In recent years much effort has been invested in the detection of malicious mobile applications for Android operating systems. Often focused on dynamic analysis sandboxing based on complex or tedious and slow processes which explode the analysis of binary code. Our research explores the potential of detecting malicious Android apps by analyzing different features of each APK and its place where they are released (markets) without analysis of binary code or dynamic analysis sandboxing.
We start by introducing a study of which antivirus is more precise in the definition of what is malware and what is not. Today, the antivirus industry has difficulty in detecting malware in a dynamic mobile world where the definition of what is malware is not clear. In fact, our research introduces new concepts highlighting how some antivirus engines do not work properly in this new environment (markets and mobile apps). In order to prove our theory, we develop a tool that allows a massive experiment involving 1.3 million applications extracted from the Google Play market. By means of various estimators from each apk (permissions, digital certificates, natural language processing, etc.), big data techniques (Amazon AWS, Storm and Spark) and machine learning algorithms, we can prove that it is possible to detect malware without analysis of binary code. By analysing 1.3 million .dex files, without decompilation, we want to demonstrate it is possible to improve ongoing investigations with opcodes patterns.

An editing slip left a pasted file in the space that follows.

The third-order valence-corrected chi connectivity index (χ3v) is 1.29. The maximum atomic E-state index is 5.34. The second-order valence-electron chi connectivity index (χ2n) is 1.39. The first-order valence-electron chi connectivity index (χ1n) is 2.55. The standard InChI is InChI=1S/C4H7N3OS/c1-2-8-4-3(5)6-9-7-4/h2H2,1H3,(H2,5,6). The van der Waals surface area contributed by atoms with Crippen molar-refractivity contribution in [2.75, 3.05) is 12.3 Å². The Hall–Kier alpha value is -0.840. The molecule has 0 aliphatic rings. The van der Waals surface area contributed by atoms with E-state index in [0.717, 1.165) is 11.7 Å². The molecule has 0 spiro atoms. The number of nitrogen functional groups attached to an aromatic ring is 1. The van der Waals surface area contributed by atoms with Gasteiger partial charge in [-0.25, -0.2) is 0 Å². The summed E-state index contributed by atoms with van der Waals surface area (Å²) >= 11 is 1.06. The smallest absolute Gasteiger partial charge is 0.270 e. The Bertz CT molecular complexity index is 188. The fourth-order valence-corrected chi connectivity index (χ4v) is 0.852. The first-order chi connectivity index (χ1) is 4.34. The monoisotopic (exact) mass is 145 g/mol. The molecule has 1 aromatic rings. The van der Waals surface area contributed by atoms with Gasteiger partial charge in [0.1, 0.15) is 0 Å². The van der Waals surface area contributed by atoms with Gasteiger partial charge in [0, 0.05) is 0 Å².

To our knowledge the quantity of applications analyzed (1.3 million) has not been addressed in any previous research.